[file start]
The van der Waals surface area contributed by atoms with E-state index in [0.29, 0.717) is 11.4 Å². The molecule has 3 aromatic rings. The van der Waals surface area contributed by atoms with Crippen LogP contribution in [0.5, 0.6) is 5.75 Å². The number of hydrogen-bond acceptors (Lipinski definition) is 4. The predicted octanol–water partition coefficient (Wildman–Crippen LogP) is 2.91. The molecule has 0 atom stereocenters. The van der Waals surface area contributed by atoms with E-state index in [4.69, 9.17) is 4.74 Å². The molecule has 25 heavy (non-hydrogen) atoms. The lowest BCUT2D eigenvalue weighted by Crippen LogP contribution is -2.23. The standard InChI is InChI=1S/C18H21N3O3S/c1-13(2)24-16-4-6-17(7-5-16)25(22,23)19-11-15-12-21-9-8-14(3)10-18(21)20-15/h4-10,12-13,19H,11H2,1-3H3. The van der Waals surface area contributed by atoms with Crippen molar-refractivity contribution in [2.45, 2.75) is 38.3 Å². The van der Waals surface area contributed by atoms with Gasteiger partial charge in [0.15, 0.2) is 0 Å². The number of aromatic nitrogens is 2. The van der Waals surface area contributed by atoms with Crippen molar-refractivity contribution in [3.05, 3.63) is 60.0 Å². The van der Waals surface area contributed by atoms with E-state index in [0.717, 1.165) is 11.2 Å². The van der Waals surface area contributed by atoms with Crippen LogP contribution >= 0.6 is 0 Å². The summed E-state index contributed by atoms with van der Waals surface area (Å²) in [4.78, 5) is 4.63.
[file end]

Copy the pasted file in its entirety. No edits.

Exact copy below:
The van der Waals surface area contributed by atoms with E-state index in [0.29, 0.717) is 11.4 Å². The molecule has 3 aromatic rings. The van der Waals surface area contributed by atoms with Crippen LogP contribution in [0.5, 0.6) is 5.75 Å². The number of hydrogen-bond acceptors (Lipinski definition) is 4. The predicted octanol–water partition coefficient (Wildman–Crippen LogP) is 2.91. The molecule has 0 atom stereocenters. The van der Waals surface area contributed by atoms with E-state index in [4.69, 9.17) is 4.74 Å². The molecule has 25 heavy (non-hydrogen) atoms. The lowest BCUT2D eigenvalue weighted by Crippen LogP contribution is -2.23. The standard InChI is InChI=1S/C18H21N3O3S/c1-13(2)24-16-4-6-17(7-5-16)25(22,23)19-11-15-12-21-9-8-14(3)10-18(21)20-15/h4-10,12-13,19H,11H2,1-3H3. The van der Waals surface area contributed by atoms with Crippen molar-refractivity contribution in [2.45, 2.75) is 38.3 Å². The van der Waals surface area contributed by atoms with Gasteiger partial charge in [0.15, 0.2) is 0 Å². The number of aromatic nitrogens is 2. The van der Waals surface area contributed by atoms with Crippen molar-refractivity contribution in [3.05, 3.63) is 60.0 Å². The van der Waals surface area contributed by atoms with E-state index in [0.717, 1.165) is 11.2 Å². The van der Waals surface area contributed by atoms with Crippen LogP contribution >= 0.6 is 0 Å². The summed E-state index contributed by atoms with van der Waals surface area (Å²) in [4.78, 5) is 4.63.